Inspectors Tell Pet Store Stop Homemade Vet Care

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Georgia's Department of Agriculture told the Petland in Kennesaw to stop treating customers' sick pets at the store owner's home and take them to a veterinarian instead.

The Kennesaw location is considered one of the most successful of all the Petland franchises. The FOX 5 I-Team already reported how multiple customers complained to the state the pet store sold them terribly sick animals. Another told the Better Business Bureau a salesman showed them supposedly exotic cats that experts say were simple tabbys you could find in any animal shelter at a fraction of the price.

But new allegations involved a pet store actually playing the role of veterinarian.

Just ask Christy Gonzalez. Four days after she brought Penelope came home, the French Bulldog puppy was diagnosed with pneumonia. But perhaps that shouldn't have been a surprise to Christy. She took home two containers of medication from Petland the day she bought her puppy.

"It didn't have the dog's name," Christy remembered. "It didn't have an ID number. Or French Bulldog. It didn't have anything on it. It just said Canine. I thought that was a little odd."

 A little odd, she said, became very odd. According to her complaint to state regulators, when Penelope wasn't responding to the medications, the manager of Petland Kennesaw said he would take her to their store-approved veterinarian, Dr. Walton Waller of Canton. But when Christy later wanted to see her dog, she said the pet store manager objected.

"He said that she was doing so much better," Christy said. "She was breathing on her own. That now she would be moved to the Puppy Clinic. And when I started asking questions about the Puppy Clinic is when he told me the Puppy Clinic is actually at the owner's home."

A second customer reported a similar experience -- Ashley Powell complained to regulators Petland Kennesaw owner Lamar Parker "expressly stated that he personally had been treating Daisy at his home and was providing Daisy with breathing treatments every few hours."

"I cannot imagine a lawful scenario where it would be ok for the owner of Petland or a Petland associate to treat an animal at their home before or after purchase really," said Tamara Feliciano, the attorney for both pet owners.

"The owner of the pet store should not be treating the animal at his house unless it was on the advice of the veterinarian that they have on staff," said Georgia Department of Agriculture companion animal supervisor Mark Murrah.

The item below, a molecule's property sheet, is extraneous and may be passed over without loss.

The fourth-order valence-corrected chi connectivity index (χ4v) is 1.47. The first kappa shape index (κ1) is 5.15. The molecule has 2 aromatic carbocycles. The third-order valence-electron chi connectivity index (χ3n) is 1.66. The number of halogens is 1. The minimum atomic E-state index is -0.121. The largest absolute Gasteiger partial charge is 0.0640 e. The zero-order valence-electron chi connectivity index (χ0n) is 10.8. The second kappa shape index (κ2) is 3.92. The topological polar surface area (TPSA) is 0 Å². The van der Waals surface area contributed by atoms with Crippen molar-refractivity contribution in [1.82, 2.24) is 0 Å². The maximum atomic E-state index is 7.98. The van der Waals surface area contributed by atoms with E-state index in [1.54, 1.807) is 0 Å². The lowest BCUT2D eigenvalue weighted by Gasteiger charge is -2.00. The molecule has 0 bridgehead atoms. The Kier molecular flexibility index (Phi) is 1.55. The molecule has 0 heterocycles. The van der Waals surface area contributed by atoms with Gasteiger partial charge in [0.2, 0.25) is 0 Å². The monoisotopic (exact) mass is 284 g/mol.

And only if the animal has not been sold. Murrah said the state told Petland to stop using the owner's house to provide veterinary care, and referred the department's findings to the Georgia Board of Veterinary Medicine July 22 to investigate whether anyone at Petland was practicing veterinary medicine without a license.

A spokesman for the veterinary board had no comment.

In a written statement, Petland's attorney said the company conducts "its business at all times with the highest degree of integrity and honesty, and in compliance with all laws and industry standards." They said they would investigative customer complaints. The statement ignored our question about whether Lamar Parker treated customers' pets at his home.

But Petland Kennesaw's preferred veterinarian confirmed Parker did just that. Dr. Walton Waller told the FOX 5 I-Team he put an end to all those trips to the Puppy Clinic at the pet store owner's house. He said it "left the wrong impression" and customers must now handle all transport of sick dogs or cats to his clinic.

He also said he now requires all Petland Kennesaw puppies from out-of-state breeders be unloaded first at his clinic, where he said he makes sure they're x-rayed and quarantined if necessary before going onto the sales floor.

Dr. Waller also said he's certain he personally treated Christy Gonzalez' sick French Bulldog and prescribed her medication, even though the pill bottles she was given simply says Canine.

Christy still doesn't believe it.

"I've got 30 prescriptions from Dr. Waller and I've never met him, spoke to him on the phone," she said. "I've never had any interaction with this man at all."